Madison County and Parente respond that they are not liable to the Fishers because the demolition of the buildings was authorized by Illinois statute, and the removal of personal property from the Fishers' property was unauthorized. (Doc. 105, Responding Brief of Defs. to Pl.'s Mot. For Judgment on Pleadings on Third Amended Compl. at p. 4). With regard to the allegations of improper destruction of buildings, Defendants contend their actions "were not unlawful or intentional acts, but actions lawful and pursuant to law and insured by" Ohio Casualty. (Id. at p. 4). With regard to the allegations of improper removal of personal property, Defendants reason that because it was not pursuant to a contract or authorized by law, it could not be an intentional act and must be an occurrence as a matter of law, asserting the claim is at most one for negligent supervision. (Id. at pp. 4-5). Defendants also contend that there are questions of fact that remain precluding the Court from ruling on the motion. (Id. at pp. 5-6).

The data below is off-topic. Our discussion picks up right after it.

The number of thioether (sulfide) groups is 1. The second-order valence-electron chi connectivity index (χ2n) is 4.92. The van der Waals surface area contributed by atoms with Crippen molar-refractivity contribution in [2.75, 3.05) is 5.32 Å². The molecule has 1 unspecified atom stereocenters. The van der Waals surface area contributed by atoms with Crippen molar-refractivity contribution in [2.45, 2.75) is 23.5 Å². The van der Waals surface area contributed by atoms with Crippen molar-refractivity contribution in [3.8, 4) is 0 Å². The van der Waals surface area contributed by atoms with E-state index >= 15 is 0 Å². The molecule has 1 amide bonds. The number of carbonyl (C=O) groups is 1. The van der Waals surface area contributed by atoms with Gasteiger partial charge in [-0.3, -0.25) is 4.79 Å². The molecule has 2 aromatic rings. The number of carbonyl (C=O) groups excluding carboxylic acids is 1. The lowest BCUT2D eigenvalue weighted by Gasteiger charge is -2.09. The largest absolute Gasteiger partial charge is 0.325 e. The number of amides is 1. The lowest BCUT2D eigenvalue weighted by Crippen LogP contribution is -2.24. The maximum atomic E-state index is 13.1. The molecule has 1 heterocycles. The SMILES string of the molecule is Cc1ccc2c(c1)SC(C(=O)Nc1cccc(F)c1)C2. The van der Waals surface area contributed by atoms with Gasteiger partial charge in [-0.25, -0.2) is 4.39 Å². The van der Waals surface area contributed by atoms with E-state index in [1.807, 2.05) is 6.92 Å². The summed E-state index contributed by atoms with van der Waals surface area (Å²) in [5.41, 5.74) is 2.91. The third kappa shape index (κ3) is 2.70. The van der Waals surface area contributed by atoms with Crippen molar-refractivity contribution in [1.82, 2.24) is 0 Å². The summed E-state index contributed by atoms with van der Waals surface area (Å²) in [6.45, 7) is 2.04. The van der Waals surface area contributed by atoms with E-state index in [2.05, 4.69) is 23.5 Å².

While the Court is mindful of the uphill battle these Defendants face in arguing for coverage, Defendants' arguments suggest they misunderstand the standard for whether an insurer has a duty to defend its insured. The key here is to compare the allegations in the Fishers' complaint to the policy language, see General Agents Insurance Co. of America, Inc. v. Midwest Sporting Goods Co., No. 98814, ___ N.E.2d ___, 2005 WL 674685, *5 (Ill. Mar. 24, 2005), not what the Fishers could have alleged or what the evidence may later show. In Count I (the only count against Madison County and Parente) the Fishers clearly allege intentional conduct excluded by the policy. For example, the Fishers allege Madison County and Parente acted to violate their constitutional rights to their property in one or more of the following manners: (1) knowingly and intentionally or with reckless disregard destroyed their property; (2) knowingly and intentionally or with reckless disregard converted their personal property; or (3) entered upon the Fishers' land to destroy their property and to convert their personal property without due process of law. (Compl. at Count I ¶ 24). They further allege that O'Bryan, "along with employees and agents of defendant, Madison County, under the direction of defendant, Joseph D. Parente, individually, acted intentionally to deprive the plaintiffs of their Constitutional rights by converting plaintiffs' personal property." (Id. at Count I ¶ 26). Unlike the Fishers' allegations against O'Bryan, their claims against Madison County and Parente preclude a finding of negligence and therefore are excluded from coverage.